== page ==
Conceded putt drama at Solheim: Anger, tears and a match ending in controversy
2015 Getty Images
The history of international golf team competition is filled with contentious moments, but it's hard to think of one that incited more emotion than what played out on Sunday in Germany. The repercussions will likely be felt beyond one of women's golf premier events -- perhaps even to your own friendly games -- all centering around the definition of a "good" putt.
A brief recap:
The U.S.'s Alison Lee and Brittany Lincicome were in a tight fourball match against Europe's Charley Hull and Suzann Pettersen, which the Europeans had just squared with a birdie on the 16th hole. Lee had an opportunity to give the U.S. back the lead with a birdie putt on 17, but her putt slid inches past the hole.
But this is where things got weird. After the putt missed, Hull began walking off the green, followed by Pettersen and the rest of the members of the group: caddies, rules officials, and scorers. This, along with length of the putt, and the fact that the walking umpire started announcing the score, led Hull (and plenty of others) to believe the next putt was good, so she scooped up her ball.
Here's the length of the putt:
But Pettersen claimed that the putt was never given to Lee, and since Lee picked up her ball prematurely, the hole was awarded to Europe, giving them a one-up lead. The Europeans went on to win the match, and took a four-point lead into Sunday afternoon's singles.
2015 Getty Images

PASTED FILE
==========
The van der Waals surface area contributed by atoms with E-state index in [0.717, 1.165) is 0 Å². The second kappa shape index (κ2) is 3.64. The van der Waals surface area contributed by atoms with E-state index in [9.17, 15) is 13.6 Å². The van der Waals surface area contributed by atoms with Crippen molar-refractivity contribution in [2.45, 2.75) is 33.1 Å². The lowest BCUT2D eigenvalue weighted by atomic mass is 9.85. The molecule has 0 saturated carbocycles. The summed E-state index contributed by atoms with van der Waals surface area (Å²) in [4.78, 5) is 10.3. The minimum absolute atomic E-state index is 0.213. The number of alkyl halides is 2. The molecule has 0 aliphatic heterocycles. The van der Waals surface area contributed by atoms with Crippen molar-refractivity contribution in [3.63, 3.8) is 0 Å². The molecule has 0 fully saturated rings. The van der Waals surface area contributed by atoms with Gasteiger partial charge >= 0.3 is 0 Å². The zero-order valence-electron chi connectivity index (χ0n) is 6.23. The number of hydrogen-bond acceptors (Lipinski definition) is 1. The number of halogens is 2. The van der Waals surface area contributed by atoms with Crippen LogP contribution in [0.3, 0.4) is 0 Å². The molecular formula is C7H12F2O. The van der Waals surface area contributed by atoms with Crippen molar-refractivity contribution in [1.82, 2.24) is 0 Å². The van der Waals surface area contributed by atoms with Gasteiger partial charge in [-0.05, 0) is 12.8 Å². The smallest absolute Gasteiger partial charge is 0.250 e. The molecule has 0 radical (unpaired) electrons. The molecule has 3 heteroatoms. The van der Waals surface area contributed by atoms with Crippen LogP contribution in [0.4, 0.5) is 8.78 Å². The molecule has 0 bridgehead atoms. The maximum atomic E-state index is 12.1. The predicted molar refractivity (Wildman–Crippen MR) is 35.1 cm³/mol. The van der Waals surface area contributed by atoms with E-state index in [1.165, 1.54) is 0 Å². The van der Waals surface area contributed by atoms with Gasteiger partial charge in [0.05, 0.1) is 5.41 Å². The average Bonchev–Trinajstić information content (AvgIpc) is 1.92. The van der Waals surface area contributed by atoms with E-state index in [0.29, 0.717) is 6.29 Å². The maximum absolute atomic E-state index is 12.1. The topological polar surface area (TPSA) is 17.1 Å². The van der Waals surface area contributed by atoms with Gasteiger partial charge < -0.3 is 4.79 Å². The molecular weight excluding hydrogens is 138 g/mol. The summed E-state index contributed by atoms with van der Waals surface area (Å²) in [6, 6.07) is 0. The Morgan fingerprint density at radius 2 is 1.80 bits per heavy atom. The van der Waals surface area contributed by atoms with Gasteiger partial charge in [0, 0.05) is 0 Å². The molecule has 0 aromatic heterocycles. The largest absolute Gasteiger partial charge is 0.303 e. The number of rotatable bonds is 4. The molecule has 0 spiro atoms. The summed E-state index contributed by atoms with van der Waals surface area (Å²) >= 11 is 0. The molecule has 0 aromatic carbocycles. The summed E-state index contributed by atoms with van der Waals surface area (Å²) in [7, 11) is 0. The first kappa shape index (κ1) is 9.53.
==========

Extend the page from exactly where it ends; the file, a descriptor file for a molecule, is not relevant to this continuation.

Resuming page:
From there, emotions ran hot. Pettersen, when approached by European captain Carin Koch, defended her actions by saying the putt was a good three feet, which it wasn't. Hull, presumably in disagreement with her partner, broke into tears, as did Lee, whose innocent mistake cost her team a valuable point.
On Sky Sports, recent Hall of Fame inductee Laura Davies, who is friends with Pettersen, couldn't hide her disappointment.
'Disgusted. We have got our best player, Charley Hull, who has just won a point and she is in floods of tears. That tells you the wrong thing was done.
"How Suzann can justify that I will never, ever know. We are all fierce competitors but ultimately it's unfair," Davies said. "We have to play week in, week out together and you do not do something like that to a fellow pro."
The Americans, meanwhile, tried to use the moment as a rallying point as they looked to claw their way out of another hole.
"If that's how they want to play it, let's use this to motivate us," Stacy Lewis told her teammates.
According to Golfweek's Beth Ann Nichols, U.S. captain Juli Inkster was livid.
"There's no way they could ever justify that," she said. "Don’t care what they say. You just don’t do that to your peers."